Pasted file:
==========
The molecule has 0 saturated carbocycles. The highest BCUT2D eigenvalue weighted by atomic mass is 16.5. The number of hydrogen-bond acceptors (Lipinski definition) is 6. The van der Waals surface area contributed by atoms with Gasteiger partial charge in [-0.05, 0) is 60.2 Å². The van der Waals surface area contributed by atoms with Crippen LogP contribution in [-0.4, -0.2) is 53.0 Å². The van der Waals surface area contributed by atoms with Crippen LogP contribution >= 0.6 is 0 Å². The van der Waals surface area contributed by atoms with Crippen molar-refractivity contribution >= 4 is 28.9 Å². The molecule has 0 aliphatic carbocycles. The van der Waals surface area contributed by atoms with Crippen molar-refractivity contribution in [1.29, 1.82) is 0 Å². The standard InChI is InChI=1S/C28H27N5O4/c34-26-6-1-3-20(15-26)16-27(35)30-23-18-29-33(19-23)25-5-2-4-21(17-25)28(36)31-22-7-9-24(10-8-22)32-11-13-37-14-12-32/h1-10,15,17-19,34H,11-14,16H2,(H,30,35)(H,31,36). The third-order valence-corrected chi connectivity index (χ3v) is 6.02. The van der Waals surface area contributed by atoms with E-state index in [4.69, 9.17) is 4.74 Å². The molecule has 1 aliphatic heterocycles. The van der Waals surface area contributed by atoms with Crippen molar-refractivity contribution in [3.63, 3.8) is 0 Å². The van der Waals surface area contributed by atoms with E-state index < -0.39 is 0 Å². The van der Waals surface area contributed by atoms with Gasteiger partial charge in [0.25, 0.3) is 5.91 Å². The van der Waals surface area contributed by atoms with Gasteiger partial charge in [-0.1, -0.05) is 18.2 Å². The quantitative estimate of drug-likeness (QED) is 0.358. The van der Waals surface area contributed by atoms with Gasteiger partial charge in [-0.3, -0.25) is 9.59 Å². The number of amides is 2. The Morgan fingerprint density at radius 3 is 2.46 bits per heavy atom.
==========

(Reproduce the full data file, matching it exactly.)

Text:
The molecule has 0 saturated carbocycles. The highest BCUT2D eigenvalue weighted by atomic mass is 16.5. The number of hydrogen-bond acceptors (Lipinski definition) is 6. The van der Waals surface area contributed by atoms with Gasteiger partial charge in [-0.05, 0) is 60.2 Å². The van der Waals surface area contributed by atoms with Crippen LogP contribution in [-0.4, -0.2) is 53.0 Å². The van der Waals surface area contributed by atoms with Crippen LogP contribution >= 0.6 is 0 Å². The van der Waals surface area contributed by atoms with Crippen molar-refractivity contribution >= 4 is 28.9 Å². The molecule has 0 aliphatic carbocycles. The van der Waals surface area contributed by atoms with Crippen molar-refractivity contribution in [1.29, 1.82) is 0 Å². The standard InChI is InChI=1S/C28H27N5O4/c34-26-6-1-3-20(15-26)16-27(35)30-23-18-29-33(19-23)25-5-2-4-21(17-25)28(36)31-22-7-9-24(10-8-22)32-11-13-37-14-12-32/h1-10,15,17-19,34H,11-14,16H2,(H,30,35)(H,31,36). The third-order valence-corrected chi connectivity index (χ3v) is 6.02. The van der Waals surface area contributed by atoms with E-state index in [4.69, 9.17) is 4.74 Å². The molecule has 1 aliphatic heterocycles. The van der Waals surface area contributed by atoms with Crippen molar-refractivity contribution in [3.63, 3.8) is 0 Å². The van der Waals surface area contributed by atoms with E-state index < -0.39 is 0 Å². The van der Waals surface area contributed by atoms with Gasteiger partial charge in [0.25, 0.3) is 5.91 Å². The van der Waals surface area contributed by atoms with Gasteiger partial charge in [-0.1, -0.05) is 18.2 Å². The quantitative estimate of drug-likeness (QED) is 0.358. The van der Waals surface area contributed by atoms with Gasteiger partial charge in [-0.3, -0.25) is 9.59 Å². The number of amides is 2. The Morgan fingerprint density at radius 3 is 2.46 bits per heavy atom.